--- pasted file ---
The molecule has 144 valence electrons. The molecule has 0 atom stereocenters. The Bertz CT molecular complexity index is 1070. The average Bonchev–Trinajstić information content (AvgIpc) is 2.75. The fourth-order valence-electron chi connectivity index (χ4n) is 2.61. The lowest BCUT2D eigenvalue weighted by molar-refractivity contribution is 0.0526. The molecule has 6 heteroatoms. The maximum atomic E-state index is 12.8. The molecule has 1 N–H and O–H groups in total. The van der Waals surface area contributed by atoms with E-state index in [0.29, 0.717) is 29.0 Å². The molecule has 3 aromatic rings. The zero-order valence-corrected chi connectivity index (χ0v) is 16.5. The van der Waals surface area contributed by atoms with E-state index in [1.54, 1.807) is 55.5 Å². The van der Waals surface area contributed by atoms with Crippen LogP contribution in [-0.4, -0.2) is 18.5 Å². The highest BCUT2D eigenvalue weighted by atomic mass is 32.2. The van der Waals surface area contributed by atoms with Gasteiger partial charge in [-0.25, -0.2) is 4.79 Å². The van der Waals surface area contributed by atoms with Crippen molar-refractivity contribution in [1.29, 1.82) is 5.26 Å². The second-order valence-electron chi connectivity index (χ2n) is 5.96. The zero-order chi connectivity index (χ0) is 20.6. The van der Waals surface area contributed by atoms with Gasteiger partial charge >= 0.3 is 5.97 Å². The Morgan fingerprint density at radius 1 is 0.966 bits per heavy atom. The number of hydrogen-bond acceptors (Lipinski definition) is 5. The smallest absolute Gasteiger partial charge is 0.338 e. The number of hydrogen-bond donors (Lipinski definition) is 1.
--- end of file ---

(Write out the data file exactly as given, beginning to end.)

The molecule has 144 valence electrons. The molecule has 0 atom stereocenters. The Bertz CT molecular complexity index is 1070. The average Bonchev–Trinajstić information content (AvgIpc) is 2.75. The fourth-order valence-electron chi connectivity index (χ4n) is 2.61. The lowest BCUT2D eigenvalue weighted by molar-refractivity contribution is 0.0526. The molecule has 6 heteroatoms. The maximum atomic E-state index is 12.8. The molecule has 1 N–H and O–H groups in total. The van der Waals surface area contributed by atoms with E-state index in [0.29, 0.717) is 29.0 Å². The molecule has 3 aromatic rings. The zero-order valence-corrected chi connectivity index (χ0v) is 16.5. The van der Waals surface area contributed by atoms with E-state index in [1.54, 1.807) is 55.5 Å². The van der Waals surface area contributed by atoms with Crippen LogP contribution in [-0.4, -0.2) is 18.5 Å². The highest BCUT2D eigenvalue weighted by atomic mass is 32.2. The van der Waals surface area contributed by atoms with Gasteiger partial charge in [-0.25, -0.2) is 4.79 Å². The van der Waals surface area contributed by atoms with Crippen molar-refractivity contribution in [1.29, 1.82) is 5.26 Å². The second-order valence-electron chi connectivity index (χ2n) is 5.96. The zero-order chi connectivity index (χ0) is 20.6. The van der Waals surface area contributed by atoms with Gasteiger partial charge >= 0.3 is 5.97 Å². The Morgan fingerprint density at radius 1 is 0.966 bits per heavy atom. The number of hydrogen-bond acceptors (Lipinski definition) is 5. The smallest absolute Gasteiger partial charge is 0.338 e. The number of hydrogen-bond donors (Lipinski definition) is 1.